We’re looking for a new Finance & HR Administrator

WE’RE HIRING!

Do you have excellent organisation skills, consistency and an eye for detail? Can you learn quickly, be adaptable, flexible and be able to work in the ever-changing context of a growing organisation?

We are looking for a new Finance and HR Administrator, with a minimum of 2 years experience and who has AAT Level 2 qualification or similar, to provide a solid backbone to the organisation for all our financial and personnel aspects. As a key member of the team, you will work closely with our Directors, the Business Manager and other key staff, joining a friendly and dynamic team at the cutting-edge of thinking and practice in supporting and measuring service user change.

Triangle is the social enterprise behind the Outcomes Star. We are committed to supporting staff to reach their highest potential and there may be opportunities for personal development.

Initially this position will be based at home while Covid-related restrictions are in place. Thereafter, you will work from our Hove office and might be required to attend occasional meetings in London.

For more information about the position and to apply, you can download the job description and application form from our careers page

The Missing Middle Way: How Management by Results can help us not just measure, but also improve outcomes

Joy MacKeith argues that Payment by Results can cause as many problems as it addresses.  Management by Results, which supports ongoing learning and collaboration, is the missing middle way between ignoring outcomes on the one hand, and linking them to financial incentives on the other.

In early September I was privileged to participate in the fifth Social Outcomes Conference, organised by the Government Outcomes Lab at Oxford University. Contributions from both academics and practitioners from all over the world made for a very rich debate in which everyone had their eye on the prize of improving social outcomes.

The debate got me thinking about the limitations of Payment by Results and an alternative – an approach I am calling Management by Results.  This blogpost explains the difference between the two and how Management by Results has the potential to unlock performance improvement.

Why I am a fan of an outcomes approach

In the old days we didn’t measure outcomes.  We counted inputs and outputs.  We collected case studies.  Occasionally we commissioned evaluations or user surveys.  Then came the outcomes revolution.  I have been part of that revolution, spending much of the last 20 years helping organisations to measure their outcomes.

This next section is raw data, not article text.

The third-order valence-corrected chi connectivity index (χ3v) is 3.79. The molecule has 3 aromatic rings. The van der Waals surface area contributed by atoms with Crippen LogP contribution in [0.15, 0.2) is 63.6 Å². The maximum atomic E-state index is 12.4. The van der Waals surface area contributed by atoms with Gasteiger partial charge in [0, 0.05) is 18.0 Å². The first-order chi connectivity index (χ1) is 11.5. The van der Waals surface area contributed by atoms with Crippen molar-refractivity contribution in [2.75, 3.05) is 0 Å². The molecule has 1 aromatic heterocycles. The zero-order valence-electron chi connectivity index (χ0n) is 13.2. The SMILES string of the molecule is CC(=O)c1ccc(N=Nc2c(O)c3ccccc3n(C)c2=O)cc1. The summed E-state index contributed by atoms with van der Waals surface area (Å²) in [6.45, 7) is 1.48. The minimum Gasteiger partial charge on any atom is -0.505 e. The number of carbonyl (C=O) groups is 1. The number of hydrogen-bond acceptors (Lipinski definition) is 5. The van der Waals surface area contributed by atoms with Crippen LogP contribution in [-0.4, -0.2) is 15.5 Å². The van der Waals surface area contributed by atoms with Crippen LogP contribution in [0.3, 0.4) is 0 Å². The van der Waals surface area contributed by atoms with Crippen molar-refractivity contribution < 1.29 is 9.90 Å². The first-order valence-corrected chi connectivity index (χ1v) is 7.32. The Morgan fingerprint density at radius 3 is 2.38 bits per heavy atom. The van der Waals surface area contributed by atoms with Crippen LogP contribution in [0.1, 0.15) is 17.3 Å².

I am a fan because I have seen that defining, measuring, and managing outcomes enables service providers to create services with a clarity of purpose, identify issues and gaps, and ultimately improve what they deliver for service users. It undoubtedly is a good thing for organisations to focus on outcomes.

But what happens when financial imperatives are introduced into the equation?  What happens when a project or organisation’s survival becomes dependent on evidencing that they have achieved certain outcomes?

Why I’m wary of linking outcomes with financial incentives

In the employment sector where Payment by Results (PbR) has been in operation for some time the consequences are quite well documented (Hudson., Phillips, Ray, Vegeris & Davidson, 2010[1]).  Organisations can be incentivised to focus narrowly on the specific targets which are linked to payment and ignore everything else.

This can lead to a narrowing of their work with individuals (just making sure they get a job rather than working on longer-term issues such as addiction or mental health problems that are likely to impact on their ability to keep the job for example).  It can lead to short-termism with less focus on long-term impact and sustainability.  It can lead to ‘cherry picking’ of clients who are most likely to achieve the target (also called ‘creaming’) and not ‘wasting resources’ on those who are not likely to achieve the target within the timescale of the project (also known as ‘parking’).

The fact that there are widely used terms for these kinds of gaming practices reflects the fact that these perverse incentives are widely recognised and understood. In the financial sector Goodhart’s Law[1] that any financial indicator that is chosen by government as a means of regulation becomes unreliable is well accepted. In the words of the anthropologist Marilyn Strathern “When a measure becomes a target, it ceases to be a good measure”.[2]

In addition to this, there are other more subtle but nevertheless powerful impacts.  In Triangle’s work helping organisations to measure their outcomes we have seen time and again that when the impetus for this measurement is commissioner requirement, the organisation is likely to see outcomes as something that is done for the commissioner rather than something they own.